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Job Outlook Of A Radiographer
Job growth in health care careers are expected to continue to increase in the coming years, and radiographers will be ready within two years to catch the wave of healthcare job market. Radiographers are expected to have a 9% job growth over the next ten years which is as high as any medical field. Currently, it is a highly demanded profession. The demand radiographers, radiology technicians, or x-ray technicians is projected to grow as radiography services become increasingly integrated with other growing medical fields.
Most radiographers, radiology technicians, or x-ray technicians report feeling very satisfied with their jobs, especially after obtaining some experience that moves them beyond entry-level positions. They can interact with patients directly, interface with other healthcare professionals, and provide needed information that aids in diagnosis and treatment. Additionally, they are fairly compensated and in demand.
Radiographers with substantial experience find it easy to advance into supervisory roles for radiology departments. Additionally, many employers will offer education reimbursement incentives that further advance a radiographer, radiology technician, or x-ray technician’s job prospects. These compensations may be provided in on-the-job training, continuing education opportunities, or tuition reimbursement.
An associate’s degree or certificate program are the two most common routes to becoming a radiographer. Either education path takes about two years or less to complete. Most radiographers, radiology technicians, or x-ray technicians will begin education at a local community college or technical school, where classes are small, and support from instructors is easier to access than degrees which require university attendance.
Often, the most in-demand radiographers, radiology technicians, or x-ray technicians and those with the highest radiographer salaries are radiographers that hold an Associate Applied Science (A.A.S.) degree or an Associate of Science (A.S.) degree. Some radiographers obtain a Bachelors level education before certification and licensing, although this is rare and oftentimes unnecessary to be competitive in the job market.
Certification And Licensing
A license or certification is required in most states to practice as a radiographer. A certificate awarded by the American Registry of Radiologic Technologists (ARRT) can be obtained by passing certification examinations following completion of an approved program. ARRT certification can provide more employment opportunities as certification is often a required or preferred qualification of employers. Some states require ARRT certification and registration before licensing.
Licensing will vary state by state, and each state sets their own requirements for qualifications, education, and examinations. Legal requirements are usually in place for abilities to license or renew a license, safety expectations, practice restrictions, and practice protocols. Each state has different requirements, and according to ARRT, 75% of states require state-level licensing to legally practice as a radiographer, radiology technician, or x-ray technician.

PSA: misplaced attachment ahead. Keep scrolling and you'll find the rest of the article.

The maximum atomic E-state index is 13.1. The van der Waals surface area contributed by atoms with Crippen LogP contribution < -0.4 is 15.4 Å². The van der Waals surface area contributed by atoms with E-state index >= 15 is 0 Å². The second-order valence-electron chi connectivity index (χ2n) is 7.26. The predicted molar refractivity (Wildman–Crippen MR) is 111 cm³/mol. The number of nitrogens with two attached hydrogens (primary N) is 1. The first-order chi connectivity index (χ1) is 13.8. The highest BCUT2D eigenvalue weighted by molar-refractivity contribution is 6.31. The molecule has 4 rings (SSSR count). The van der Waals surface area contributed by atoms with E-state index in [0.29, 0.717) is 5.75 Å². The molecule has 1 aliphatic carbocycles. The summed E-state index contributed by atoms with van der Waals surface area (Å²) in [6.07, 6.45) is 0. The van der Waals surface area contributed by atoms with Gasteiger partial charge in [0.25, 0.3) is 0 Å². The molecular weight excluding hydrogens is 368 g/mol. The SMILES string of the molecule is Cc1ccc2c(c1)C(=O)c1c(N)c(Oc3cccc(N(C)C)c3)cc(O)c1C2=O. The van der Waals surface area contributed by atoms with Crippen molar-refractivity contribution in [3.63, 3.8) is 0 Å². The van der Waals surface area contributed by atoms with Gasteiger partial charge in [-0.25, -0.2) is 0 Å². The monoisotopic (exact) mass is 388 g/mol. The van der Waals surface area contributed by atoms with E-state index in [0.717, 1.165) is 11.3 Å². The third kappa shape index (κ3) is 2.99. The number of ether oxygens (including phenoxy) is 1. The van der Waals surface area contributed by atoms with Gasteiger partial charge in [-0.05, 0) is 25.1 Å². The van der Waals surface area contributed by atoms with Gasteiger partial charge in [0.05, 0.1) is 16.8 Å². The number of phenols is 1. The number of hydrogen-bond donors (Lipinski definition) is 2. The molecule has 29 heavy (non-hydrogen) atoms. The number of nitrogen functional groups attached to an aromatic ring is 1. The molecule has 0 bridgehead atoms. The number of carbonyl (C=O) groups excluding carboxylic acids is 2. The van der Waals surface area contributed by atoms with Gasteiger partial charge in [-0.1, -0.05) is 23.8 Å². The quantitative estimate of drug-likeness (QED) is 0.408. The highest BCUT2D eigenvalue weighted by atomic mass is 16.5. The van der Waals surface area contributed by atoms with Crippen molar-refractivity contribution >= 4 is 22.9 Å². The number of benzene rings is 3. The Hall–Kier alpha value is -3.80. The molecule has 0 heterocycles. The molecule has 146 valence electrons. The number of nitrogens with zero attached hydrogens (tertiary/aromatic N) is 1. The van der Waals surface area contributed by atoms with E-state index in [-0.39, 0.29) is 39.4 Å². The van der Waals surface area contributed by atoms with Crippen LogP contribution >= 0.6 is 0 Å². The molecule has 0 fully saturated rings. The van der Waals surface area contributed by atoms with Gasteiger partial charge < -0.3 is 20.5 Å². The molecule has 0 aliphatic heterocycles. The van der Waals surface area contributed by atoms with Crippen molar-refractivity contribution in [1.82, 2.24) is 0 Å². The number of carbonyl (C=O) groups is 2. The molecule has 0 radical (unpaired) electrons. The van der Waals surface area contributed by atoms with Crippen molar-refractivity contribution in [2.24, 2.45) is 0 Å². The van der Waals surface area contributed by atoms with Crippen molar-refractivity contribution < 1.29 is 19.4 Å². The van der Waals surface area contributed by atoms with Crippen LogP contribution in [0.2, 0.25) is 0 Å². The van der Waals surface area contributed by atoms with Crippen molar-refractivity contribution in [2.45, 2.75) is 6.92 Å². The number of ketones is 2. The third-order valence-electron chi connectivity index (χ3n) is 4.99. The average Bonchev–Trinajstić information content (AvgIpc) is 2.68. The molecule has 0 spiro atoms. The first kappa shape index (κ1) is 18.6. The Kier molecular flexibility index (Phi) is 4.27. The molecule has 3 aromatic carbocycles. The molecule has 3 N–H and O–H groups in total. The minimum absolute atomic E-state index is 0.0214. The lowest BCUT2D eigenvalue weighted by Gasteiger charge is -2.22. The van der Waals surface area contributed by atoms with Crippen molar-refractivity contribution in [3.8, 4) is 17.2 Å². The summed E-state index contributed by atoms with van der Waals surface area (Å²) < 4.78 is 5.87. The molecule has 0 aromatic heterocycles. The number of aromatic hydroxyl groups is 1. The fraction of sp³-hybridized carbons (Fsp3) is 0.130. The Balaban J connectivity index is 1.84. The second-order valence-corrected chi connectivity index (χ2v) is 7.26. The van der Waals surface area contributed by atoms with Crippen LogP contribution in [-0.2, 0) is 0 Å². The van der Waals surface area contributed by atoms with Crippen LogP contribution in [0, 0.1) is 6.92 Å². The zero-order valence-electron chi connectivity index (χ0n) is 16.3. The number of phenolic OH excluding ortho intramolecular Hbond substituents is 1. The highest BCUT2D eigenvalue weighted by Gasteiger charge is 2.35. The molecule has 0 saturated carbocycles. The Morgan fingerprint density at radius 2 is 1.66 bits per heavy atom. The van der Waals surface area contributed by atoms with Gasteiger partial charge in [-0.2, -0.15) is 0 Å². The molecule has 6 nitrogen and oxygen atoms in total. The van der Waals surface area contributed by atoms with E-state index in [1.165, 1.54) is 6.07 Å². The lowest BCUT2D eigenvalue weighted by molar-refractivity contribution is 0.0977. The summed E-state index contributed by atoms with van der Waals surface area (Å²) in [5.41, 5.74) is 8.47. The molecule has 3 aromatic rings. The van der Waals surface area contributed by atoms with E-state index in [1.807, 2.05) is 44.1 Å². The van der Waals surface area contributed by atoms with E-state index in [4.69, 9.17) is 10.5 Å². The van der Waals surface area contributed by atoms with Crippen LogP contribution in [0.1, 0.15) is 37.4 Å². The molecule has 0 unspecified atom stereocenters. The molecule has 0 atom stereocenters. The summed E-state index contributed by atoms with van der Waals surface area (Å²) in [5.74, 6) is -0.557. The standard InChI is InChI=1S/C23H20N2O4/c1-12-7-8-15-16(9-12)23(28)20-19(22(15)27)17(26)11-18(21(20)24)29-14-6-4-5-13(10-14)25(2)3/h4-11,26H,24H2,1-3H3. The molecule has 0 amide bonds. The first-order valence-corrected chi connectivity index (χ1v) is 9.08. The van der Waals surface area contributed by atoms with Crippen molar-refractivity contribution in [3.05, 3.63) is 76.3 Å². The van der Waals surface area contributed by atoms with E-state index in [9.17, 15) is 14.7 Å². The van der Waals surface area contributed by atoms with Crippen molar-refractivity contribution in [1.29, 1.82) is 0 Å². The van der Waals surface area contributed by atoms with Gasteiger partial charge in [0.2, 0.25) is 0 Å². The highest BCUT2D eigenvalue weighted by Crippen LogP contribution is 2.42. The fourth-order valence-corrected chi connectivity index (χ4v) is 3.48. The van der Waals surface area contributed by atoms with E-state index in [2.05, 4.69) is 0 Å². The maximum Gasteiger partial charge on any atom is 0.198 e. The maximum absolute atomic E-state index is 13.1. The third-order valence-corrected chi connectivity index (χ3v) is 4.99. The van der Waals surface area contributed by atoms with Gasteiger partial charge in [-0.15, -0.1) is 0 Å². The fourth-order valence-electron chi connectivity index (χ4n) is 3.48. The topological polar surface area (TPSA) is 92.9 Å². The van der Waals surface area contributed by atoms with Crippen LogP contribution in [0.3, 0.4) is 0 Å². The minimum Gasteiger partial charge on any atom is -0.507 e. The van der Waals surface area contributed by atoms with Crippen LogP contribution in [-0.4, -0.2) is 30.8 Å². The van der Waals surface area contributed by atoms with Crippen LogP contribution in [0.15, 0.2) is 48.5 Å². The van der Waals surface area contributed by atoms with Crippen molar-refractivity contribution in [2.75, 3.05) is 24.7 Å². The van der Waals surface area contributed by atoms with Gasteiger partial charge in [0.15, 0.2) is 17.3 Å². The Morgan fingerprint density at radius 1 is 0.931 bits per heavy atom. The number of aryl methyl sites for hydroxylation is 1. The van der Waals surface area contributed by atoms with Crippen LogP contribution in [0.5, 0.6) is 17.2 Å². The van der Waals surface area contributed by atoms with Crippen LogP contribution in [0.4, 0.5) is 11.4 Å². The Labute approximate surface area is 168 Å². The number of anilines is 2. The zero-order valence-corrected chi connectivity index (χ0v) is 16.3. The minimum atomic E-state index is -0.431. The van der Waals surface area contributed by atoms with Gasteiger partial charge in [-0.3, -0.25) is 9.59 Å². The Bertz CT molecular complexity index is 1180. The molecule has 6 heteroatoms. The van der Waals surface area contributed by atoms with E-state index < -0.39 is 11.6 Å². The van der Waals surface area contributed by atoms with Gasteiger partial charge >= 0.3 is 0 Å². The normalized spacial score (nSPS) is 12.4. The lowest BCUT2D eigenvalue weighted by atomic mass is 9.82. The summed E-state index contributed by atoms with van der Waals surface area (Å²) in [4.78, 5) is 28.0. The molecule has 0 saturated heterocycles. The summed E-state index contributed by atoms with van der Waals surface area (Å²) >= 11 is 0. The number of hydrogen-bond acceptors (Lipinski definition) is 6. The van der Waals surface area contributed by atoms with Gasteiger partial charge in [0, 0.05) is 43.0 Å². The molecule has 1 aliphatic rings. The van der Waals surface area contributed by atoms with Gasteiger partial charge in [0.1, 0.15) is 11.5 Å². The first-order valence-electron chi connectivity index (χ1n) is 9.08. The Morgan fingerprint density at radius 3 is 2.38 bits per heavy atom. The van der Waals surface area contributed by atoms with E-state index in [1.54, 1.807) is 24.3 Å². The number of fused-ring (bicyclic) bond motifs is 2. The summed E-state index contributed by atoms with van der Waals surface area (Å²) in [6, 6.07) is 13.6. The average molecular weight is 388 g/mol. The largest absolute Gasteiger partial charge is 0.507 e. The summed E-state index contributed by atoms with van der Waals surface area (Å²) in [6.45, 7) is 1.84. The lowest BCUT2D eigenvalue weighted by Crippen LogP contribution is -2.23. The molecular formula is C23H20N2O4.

Prospective radiographers are encouraged to check with the state(s) in which they plan on working before deciding on an education or certification path. Some states will accept an out-of-state license, but others require the applicant start anew. Some require AART certification and/or registration or a certain education and experience level. Taking the time to research options may prevent having to obtain further requirements after initial education.
The role of the radiographer, radiology technician, or x-ray technician is a vital and in-demand profession. Radiography is essential for many diagnostic and treatment methods. It is a satisfying career which provides the radiographer the chance to interact directly with patients and collaborate with other members of the healthcare team. Education requirements are a short two years at a local college or vocational school, and certification and licensing vary.
An annual radiography salary can be expected to start at $$ to $$$ plus benefits and bonuses for radiographers with little to no experience. Job projections are positive, and most radiographers can feel certain they will obtain employment directly out of school and continue to advance in their career for years to come. Further specialization and years of experience will increase the radiography salary potential.
Individuals searching for a new career in a paramedical field may find that pursuing education, certification, and employment as a radiographer, radiology technician, or x-ray technician is a viable path. Condensed schooling and training time are rewarded with great job satisfaction, career advancement, and good compensation all while serving a vital role in health care.